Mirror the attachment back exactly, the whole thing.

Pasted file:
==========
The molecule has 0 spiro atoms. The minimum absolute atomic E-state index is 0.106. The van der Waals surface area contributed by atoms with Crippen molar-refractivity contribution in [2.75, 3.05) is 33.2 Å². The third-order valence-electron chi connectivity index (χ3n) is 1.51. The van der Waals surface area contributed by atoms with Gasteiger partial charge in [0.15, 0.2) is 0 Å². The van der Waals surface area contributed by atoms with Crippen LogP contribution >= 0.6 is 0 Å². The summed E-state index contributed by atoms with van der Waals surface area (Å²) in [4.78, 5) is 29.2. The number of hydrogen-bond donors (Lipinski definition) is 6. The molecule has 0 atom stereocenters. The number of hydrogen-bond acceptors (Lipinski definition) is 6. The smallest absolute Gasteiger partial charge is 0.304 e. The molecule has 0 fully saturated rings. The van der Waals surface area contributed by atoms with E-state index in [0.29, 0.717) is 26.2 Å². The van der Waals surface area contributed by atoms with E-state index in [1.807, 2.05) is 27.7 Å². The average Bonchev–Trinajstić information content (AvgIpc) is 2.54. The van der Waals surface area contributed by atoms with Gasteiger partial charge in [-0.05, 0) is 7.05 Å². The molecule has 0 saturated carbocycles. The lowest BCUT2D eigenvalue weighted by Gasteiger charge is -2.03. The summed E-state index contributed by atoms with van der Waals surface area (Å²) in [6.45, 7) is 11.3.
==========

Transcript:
The molecule has 0 spiro atoms. The minimum absolute atomic E-state index is 0.106. The van der Waals surface area contributed by atoms with Crippen molar-refractivity contribution in [2.75, 3.05) is 33.2 Å². The third-order valence-electron chi connectivity index (χ3n) is 1.51. The van der Waals surface area contributed by atoms with Gasteiger partial charge in [0.15, 0.2) is 0 Å². The van der Waals surface area contributed by atoms with Crippen LogP contribution >= 0.6 is 0 Å². The summed E-state index contributed by atoms with van der Waals surface area (Å²) in [4.78, 5) is 29.2. The number of hydrogen-bond donors (Lipinski definition) is 6. The molecule has 0 atom stereocenters. The number of hydrogen-bond acceptors (Lipinski definition) is 6. The smallest absolute Gasteiger partial charge is 0.304 e. The molecule has 0 fully saturated rings. The van der Waals surface area contributed by atoms with E-state index in [0.29, 0.717) is 26.2 Å². The van der Waals surface area contributed by atoms with E-state index in [1.807, 2.05) is 27.7 Å². The average Bonchev–Trinajstić information content (AvgIpc) is 2.54. The van der Waals surface area contributed by atoms with Gasteiger partial charge in [-0.05, 0) is 7.05 Å². The molecule has 0 saturated carbocycles. The lowest BCUT2D eigenvalue weighted by Gasteiger charge is -2.03. The summed E-state index contributed by atoms with van der Waals surface area (Å²) in [6.45, 7) is 11.3.